Lightfoot's commercial peak came with this album, which topped the U.S. charts, containing both the number one title song and the Top Ten hit "Carefree Highway." But songs like "Somewhere U.S.A." and "High and Dry" are textured, catchy folk-rock on a par with the better-known tunes. © William Ruhlmann /TiVo
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Folk - Released May 23, 2011 | Rhino - Warner Records

Perhaps one of his most Canadian releases, Don Quixote is a very pleasant folk sounding album. From "Alberta Bound" to "Christian Island" to "Ode to Big Blue," Lightfoot pays tribute to the many and varied places that make up his homeland. Also of note are such love songs as "Beautiful" and the lovely "Looking at the Rain." All in all, there's not a bad cut here. It's well worth your time. © James Chrispell /TiVo
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Pop - Released June 24, 1994 | Warner Records

Gordon Lightfoot's friendly folk sound grew even stronger on Summer Side of Life, an album that has him curling up with both his guitar and his kind, fragile voice. Even though the album that preceded it, 1970's Sit Down Young Stranger, fared better on the charts, Summer Side of Life followed in its footsteps, proving that Lightfoot was going to be around for quite a while. His approachable, confiding sound is best heard within the earnestness of the title track, and on the country bumpkin fritter of "Cotton Jenny," a song later covered by fellow Canadian Anne Murray. Lightfoot's singing rests lightly on his acoustic guitar, a trait that would become even more recognizable in his future work, but here it is found in tracks like "Same Old Loverman" and "Redwood Hill," and in the vagabond feel of "Go My Way." Not only do the songs begin to embrace his trademarked cottage country ambience on this album, but Lightfoot begins to reveal his love of Canadiana on tracks like "10 Degrees & Getting Colder," "Love & Maple Syrup," and "Nous Vivons Ensemble," which translates into "we all live together." With Gordon Lightfoot's honest, unhindered composure now becoming well-known in the U.S. and not just in Canada, Summer Side of Life helped strengthen his songwriting and refine his delicate vocal style, which, in turn, made 1972's Old Dan's Records and 1973's Don Quixote two of his best albums. © Mike DeGagne /TiVo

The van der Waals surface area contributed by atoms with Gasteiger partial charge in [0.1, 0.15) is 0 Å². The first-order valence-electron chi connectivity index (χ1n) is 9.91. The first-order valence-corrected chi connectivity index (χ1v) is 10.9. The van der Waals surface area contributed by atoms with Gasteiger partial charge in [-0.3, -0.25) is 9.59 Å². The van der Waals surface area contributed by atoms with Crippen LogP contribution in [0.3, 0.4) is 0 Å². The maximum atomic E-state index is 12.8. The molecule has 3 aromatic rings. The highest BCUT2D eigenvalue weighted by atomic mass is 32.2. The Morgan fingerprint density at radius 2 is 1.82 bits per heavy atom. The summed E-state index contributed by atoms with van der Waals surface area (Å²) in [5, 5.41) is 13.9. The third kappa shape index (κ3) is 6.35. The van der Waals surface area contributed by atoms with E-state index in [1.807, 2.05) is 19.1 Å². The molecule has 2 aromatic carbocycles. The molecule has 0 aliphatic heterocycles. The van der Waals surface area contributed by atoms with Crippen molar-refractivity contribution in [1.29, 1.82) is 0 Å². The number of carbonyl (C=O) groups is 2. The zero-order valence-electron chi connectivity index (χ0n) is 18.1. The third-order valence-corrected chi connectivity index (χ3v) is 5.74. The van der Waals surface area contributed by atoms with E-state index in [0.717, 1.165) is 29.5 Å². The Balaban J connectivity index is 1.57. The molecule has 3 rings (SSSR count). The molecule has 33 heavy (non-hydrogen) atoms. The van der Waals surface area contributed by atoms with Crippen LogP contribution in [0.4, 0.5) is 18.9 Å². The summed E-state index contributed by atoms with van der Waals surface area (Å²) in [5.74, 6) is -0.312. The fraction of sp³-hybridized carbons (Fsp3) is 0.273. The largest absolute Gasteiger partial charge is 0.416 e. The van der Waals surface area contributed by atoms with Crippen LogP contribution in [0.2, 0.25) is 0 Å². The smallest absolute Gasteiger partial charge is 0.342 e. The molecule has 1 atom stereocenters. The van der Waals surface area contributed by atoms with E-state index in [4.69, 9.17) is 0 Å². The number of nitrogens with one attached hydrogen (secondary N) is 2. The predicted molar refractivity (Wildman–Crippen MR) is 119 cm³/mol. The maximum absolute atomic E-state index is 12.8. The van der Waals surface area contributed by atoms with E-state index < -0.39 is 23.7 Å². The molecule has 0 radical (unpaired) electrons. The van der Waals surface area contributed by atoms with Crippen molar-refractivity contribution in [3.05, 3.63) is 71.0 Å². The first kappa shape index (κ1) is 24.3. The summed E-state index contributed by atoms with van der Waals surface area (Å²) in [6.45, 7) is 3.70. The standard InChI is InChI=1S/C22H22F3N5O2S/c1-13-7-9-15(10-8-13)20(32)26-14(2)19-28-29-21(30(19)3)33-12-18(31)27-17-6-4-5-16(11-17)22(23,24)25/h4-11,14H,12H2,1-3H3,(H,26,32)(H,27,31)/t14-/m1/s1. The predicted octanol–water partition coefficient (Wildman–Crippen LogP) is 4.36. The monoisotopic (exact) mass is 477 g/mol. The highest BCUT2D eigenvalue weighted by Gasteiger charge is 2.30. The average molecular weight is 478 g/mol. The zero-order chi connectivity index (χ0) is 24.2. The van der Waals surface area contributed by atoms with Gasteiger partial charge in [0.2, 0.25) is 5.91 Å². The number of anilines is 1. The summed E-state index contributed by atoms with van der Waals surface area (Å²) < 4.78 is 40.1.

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Folk - Released August 20, 2002 | Rhino - Warner Records

A surprisingly strong collection from Gordon Lightfoot six years after the hits had stopped, Shadows finds him shedding his folksinger image for that of an adult contemporary singer. There are keyboard textures here where previously there had been all stringed instruments. The change obviously reflected the performer's attempt to remain contemporary, and though Shadows found no radio airplay and little sales, the music on this disc is very good, mature, and melodic. Songs like "In My Fashion" and "Heaven Help the Devil" sound like classic Lightfoot, built around folk song structures but more heavily orchestrated than in the '60s and '70s. "14 Karat Gold" sounds like a hit, while the title track and "All I'm After" are reminiscent of classic Lightfoot ballads like "Beautiful," with the acoustic guitar mixed up-front but augmented with tasteful keyboard colors. "She's Not the Same" borrows its introductory licks from "Down in the Boondocks," while "Triangle" harks back to the singer's lyrical story tales of old. Throughout this fine disc, Lightfoot's attractive baritone voice sounds great. Shadows is a little-known recording well worth checking out. © Jim Newsom /TiVo
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Folk - Released February 14, 2012 | Rhino - Warner Records